And then let's add in one more property here on my ViewNavigator. Let's just specify the firstView, and I'm just going to say the firstView is going to be views. We're going to have to create that package in just a second. I'm going to say views.LeftView like so. That's going to be the first view that's displayed inside of that ViewNavigator. Now let's create one for the right navigation. So, we'll do exactly the same thing. I'll just create another instance of the ViewNavigator, just like so, and instead of calling this leftNav, you might guess, I'm going to call this rightNav. And we're going to have this say right here width="100%" and the height is also equal to 100%. And then the firstView here that we have is going to be set to views.RightView, just like so.

So, that's going to be the first view. Again, we haven't set that up, but we will set that up in just a moment. So again, close that tag. You'll see it automatically adds in that end tag of ViewNavigator. You should have your SplitViewNavigator right here. Just go ahead and save that and make sure that it doesn't return any errors, right, and of course, you see that I will get the error because it doesn't know my left view and my right view, but I've just saved that, and again I have to define those now. So, let's go ahead and define that. So, create a new package here.

Just say New and go down here and just say Package. And let's call this package views and click Finish. Okay, so there's my views package, and then let's create a new view inside of this package called LeftView. So again, I'm just going to create a new file here, so I'm going to say New > MXML Component. That's in my views. And let's call this of course, LeftView, just like so, and then click Finish.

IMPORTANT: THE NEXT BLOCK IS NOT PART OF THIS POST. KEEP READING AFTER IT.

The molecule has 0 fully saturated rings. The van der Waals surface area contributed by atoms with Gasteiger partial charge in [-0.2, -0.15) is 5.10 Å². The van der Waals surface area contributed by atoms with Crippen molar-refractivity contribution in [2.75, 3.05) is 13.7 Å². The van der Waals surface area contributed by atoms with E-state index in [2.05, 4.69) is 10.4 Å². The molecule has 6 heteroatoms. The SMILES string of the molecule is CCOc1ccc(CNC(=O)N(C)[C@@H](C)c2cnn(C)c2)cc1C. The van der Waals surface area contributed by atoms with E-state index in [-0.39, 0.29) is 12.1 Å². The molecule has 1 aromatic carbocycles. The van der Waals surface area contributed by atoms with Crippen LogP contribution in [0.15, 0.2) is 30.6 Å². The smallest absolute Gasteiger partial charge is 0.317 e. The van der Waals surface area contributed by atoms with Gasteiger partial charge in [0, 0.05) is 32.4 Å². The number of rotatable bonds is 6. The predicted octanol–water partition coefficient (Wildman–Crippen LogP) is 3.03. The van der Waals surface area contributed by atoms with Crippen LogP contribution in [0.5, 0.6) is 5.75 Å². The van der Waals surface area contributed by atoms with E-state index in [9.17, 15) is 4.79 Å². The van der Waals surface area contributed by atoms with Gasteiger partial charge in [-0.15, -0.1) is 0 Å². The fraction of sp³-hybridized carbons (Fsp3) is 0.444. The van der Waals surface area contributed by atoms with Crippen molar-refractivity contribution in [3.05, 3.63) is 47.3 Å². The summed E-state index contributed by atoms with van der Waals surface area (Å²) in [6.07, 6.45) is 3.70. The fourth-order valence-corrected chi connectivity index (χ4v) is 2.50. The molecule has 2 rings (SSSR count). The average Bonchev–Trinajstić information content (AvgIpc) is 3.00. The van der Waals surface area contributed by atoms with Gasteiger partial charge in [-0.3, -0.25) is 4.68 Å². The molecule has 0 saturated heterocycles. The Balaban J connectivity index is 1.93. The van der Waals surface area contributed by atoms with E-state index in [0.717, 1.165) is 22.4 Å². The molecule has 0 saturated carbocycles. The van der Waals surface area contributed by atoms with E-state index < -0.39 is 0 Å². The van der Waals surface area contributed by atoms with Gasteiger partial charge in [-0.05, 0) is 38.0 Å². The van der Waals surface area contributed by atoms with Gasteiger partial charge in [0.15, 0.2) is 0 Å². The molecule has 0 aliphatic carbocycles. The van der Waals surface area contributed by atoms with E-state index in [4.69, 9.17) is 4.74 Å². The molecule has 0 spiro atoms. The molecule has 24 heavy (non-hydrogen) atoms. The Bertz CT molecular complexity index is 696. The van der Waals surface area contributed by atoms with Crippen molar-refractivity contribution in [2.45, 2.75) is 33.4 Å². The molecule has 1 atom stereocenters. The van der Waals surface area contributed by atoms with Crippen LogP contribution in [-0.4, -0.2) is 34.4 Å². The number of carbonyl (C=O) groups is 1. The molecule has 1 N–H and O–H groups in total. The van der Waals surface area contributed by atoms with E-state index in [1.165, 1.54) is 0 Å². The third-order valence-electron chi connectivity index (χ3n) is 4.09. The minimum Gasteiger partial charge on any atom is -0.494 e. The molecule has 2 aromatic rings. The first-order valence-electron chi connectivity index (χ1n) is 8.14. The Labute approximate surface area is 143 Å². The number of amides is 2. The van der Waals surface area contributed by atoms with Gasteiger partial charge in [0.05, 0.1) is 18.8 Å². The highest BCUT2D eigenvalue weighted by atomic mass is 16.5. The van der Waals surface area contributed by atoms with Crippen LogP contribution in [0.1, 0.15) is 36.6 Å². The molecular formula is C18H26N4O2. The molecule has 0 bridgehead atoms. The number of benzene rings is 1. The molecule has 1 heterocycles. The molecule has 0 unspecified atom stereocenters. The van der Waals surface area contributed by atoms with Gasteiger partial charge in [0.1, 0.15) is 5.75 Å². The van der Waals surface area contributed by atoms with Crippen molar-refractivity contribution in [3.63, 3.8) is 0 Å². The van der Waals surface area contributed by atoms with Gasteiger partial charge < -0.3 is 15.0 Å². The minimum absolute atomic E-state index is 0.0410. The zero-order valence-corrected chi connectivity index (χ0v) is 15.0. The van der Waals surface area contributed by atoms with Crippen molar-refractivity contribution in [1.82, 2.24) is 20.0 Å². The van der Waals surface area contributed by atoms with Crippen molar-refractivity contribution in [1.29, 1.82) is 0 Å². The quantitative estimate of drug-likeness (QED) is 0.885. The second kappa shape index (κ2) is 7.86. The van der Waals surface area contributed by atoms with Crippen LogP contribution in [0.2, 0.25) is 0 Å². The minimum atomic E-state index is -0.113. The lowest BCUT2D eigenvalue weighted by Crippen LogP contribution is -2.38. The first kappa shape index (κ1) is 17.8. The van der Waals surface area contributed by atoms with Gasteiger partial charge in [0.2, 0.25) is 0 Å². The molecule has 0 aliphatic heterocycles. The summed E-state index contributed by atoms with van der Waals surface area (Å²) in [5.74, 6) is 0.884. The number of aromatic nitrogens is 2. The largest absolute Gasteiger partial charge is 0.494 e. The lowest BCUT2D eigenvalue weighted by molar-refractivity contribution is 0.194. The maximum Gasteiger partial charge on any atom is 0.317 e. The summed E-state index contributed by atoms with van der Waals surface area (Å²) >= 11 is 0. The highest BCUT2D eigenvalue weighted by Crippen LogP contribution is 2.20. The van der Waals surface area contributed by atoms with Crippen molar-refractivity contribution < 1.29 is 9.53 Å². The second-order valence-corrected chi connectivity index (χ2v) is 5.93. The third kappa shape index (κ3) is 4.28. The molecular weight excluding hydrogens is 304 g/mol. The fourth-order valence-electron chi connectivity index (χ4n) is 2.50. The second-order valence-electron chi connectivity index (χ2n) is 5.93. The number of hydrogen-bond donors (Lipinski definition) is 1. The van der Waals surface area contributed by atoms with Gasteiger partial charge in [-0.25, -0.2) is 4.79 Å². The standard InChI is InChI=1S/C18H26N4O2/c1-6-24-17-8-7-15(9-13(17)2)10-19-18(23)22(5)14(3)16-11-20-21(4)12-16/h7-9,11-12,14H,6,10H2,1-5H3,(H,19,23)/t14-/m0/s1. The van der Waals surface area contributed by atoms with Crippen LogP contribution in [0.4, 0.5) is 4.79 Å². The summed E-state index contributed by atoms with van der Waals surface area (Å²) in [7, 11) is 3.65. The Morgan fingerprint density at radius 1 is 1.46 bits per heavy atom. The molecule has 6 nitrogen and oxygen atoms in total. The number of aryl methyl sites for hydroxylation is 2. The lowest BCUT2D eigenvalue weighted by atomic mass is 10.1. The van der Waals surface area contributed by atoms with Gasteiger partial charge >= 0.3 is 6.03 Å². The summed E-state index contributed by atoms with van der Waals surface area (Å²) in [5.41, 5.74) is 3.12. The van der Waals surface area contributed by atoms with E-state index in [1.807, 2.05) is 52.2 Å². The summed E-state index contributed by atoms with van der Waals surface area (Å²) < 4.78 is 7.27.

You should see you have your views package here and you've created this LeftView.mxml inside of that package. You'll see the title here is automatically set to LeftView. Let's just add a space so it looks a little prettier when we have that. And what I want you first to do is inside of this here, let's add in a List control. So, I'm just going to say spark List, just like so. I'll assign this an id of list, and again I'm going to make this take up my entire view.

So, I'm just going to just say the width is 100% and the height is also 100%, just like so. Then I'm going to add a click event just like so. So, I'll just type in click, and then I'll highlight click. You can also just of course type in Ctrl+Space and then just say Generate Click Handler and you'll see Flash Builder will automatically add in the script block and it will create this clickHandler for you right here. So, there's our clickHandler. And now let's just populate our list with some different devices so we can see how this works.